Tijuana caravan

From posting bail to legal aid: NGOs go into overdrive at border

SAN DIEGO, California – Victor* first came to the United States in 2006. He left his village in the mountains of Peru during the country’s civil war in the 1990s after his family’s cow was stolen at gunpoint. As a farmer, his family’s entire livelihood was in that cow and the loss of it forced Victor to flee. First to the capital Lima, and later to Mexico.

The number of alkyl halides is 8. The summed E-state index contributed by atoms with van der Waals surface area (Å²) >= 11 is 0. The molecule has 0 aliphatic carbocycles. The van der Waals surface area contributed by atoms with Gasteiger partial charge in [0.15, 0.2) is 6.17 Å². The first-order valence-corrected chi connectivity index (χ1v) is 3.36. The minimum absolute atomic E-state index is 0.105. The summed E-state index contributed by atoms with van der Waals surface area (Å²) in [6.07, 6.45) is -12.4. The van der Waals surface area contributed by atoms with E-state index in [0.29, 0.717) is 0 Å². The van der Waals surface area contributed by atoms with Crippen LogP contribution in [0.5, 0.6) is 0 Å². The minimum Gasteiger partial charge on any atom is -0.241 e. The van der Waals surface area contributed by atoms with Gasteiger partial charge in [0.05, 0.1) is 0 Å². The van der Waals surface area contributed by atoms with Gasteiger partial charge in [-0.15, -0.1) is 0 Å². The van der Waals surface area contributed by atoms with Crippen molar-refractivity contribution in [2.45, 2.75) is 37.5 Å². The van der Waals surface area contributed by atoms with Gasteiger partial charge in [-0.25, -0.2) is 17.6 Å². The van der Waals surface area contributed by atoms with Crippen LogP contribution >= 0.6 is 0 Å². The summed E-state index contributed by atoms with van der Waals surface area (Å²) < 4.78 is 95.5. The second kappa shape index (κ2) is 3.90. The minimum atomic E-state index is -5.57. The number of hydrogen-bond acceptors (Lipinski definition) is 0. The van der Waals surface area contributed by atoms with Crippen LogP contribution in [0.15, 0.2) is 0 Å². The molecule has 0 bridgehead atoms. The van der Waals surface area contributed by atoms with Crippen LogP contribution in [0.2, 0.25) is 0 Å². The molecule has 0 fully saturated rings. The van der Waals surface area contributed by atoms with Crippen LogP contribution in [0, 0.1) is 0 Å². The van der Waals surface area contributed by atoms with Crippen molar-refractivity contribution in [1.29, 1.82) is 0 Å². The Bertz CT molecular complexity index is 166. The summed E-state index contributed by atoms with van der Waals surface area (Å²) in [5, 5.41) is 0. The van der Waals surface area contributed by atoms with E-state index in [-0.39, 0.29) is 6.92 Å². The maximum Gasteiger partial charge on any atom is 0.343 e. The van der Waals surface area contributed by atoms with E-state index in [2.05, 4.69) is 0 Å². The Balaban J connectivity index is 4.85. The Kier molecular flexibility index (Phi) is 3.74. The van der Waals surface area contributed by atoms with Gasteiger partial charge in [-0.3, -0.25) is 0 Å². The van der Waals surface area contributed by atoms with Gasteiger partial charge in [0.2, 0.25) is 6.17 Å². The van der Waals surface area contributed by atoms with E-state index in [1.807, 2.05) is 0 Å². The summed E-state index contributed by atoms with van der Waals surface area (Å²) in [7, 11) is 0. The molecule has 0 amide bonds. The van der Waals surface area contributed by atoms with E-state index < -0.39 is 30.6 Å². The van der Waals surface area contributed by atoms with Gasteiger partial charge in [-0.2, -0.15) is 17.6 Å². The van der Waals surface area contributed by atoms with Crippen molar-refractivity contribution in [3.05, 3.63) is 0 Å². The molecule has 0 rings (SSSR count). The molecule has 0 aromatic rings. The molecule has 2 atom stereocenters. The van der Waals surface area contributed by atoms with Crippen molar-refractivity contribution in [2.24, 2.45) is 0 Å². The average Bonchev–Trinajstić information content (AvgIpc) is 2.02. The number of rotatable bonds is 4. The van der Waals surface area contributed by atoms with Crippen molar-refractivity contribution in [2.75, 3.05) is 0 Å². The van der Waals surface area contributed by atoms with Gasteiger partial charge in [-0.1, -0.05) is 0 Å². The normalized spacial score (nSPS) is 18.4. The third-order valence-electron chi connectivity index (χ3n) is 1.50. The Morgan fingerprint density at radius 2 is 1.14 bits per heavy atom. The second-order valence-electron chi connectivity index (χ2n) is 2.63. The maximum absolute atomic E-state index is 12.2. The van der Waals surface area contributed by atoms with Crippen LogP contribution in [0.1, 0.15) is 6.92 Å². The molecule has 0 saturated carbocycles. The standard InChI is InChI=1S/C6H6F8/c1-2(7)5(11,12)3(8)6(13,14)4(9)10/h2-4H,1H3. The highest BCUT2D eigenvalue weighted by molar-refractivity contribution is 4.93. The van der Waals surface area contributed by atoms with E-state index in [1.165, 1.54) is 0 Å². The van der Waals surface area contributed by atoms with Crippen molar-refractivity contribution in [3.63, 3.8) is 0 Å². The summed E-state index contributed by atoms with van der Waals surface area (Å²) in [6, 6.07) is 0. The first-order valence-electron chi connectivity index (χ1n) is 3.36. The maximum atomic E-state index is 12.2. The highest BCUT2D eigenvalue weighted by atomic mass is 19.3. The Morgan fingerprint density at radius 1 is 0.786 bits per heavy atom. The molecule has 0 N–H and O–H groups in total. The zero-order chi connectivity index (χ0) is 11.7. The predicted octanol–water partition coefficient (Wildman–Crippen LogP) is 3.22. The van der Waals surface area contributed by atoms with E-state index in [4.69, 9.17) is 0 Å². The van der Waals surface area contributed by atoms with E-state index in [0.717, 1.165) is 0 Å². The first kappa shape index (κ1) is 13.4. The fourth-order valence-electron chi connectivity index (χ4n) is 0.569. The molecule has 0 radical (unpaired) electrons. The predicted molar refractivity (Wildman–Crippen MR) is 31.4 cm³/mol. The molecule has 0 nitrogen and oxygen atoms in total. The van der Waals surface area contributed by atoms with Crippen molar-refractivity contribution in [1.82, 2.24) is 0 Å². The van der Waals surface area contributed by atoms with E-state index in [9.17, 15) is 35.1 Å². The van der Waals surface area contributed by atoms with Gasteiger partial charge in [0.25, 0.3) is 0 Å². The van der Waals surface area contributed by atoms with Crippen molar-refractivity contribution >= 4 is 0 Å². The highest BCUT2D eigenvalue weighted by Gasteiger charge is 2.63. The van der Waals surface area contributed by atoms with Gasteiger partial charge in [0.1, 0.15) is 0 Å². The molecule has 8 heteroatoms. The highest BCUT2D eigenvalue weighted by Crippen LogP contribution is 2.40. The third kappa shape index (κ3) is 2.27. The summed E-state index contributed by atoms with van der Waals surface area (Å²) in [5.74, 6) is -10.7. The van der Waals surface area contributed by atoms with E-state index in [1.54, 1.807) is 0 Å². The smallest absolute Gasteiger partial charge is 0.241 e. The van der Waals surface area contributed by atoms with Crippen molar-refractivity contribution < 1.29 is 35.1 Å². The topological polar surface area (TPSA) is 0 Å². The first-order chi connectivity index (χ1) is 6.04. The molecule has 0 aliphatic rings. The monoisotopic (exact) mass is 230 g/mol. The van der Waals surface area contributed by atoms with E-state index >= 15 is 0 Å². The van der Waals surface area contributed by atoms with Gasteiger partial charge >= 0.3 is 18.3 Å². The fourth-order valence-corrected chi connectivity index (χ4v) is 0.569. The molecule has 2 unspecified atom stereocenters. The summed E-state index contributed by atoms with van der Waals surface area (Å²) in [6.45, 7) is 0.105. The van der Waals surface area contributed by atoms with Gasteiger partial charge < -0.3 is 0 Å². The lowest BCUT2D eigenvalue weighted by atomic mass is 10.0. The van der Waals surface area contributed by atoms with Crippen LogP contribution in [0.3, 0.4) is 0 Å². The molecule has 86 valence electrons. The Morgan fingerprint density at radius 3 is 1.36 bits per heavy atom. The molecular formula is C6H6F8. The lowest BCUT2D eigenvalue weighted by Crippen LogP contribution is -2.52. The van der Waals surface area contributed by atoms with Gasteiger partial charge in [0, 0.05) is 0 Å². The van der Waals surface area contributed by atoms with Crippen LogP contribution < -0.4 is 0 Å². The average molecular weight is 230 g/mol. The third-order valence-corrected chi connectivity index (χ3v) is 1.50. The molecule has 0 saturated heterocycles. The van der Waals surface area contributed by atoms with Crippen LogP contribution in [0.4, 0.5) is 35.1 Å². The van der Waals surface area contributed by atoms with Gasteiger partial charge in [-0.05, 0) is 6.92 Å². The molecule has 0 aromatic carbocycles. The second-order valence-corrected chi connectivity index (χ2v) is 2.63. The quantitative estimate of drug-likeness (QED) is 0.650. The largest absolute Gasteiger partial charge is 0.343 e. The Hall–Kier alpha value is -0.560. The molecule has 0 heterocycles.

He eventually crossed the border into the US, where he worked his way up to being a restaurant manager, and then got a job for a construction company. But in January, Victor’s mother became gravely ill and he left the US to take care of her in Peru. When she recovered, Victor made his way back to the US border, but things had changed significantly since he last crossed more than five years earlier.

The border was better fortified and Border Patrol agents seemed more abundant.

Read on via Al Jazeera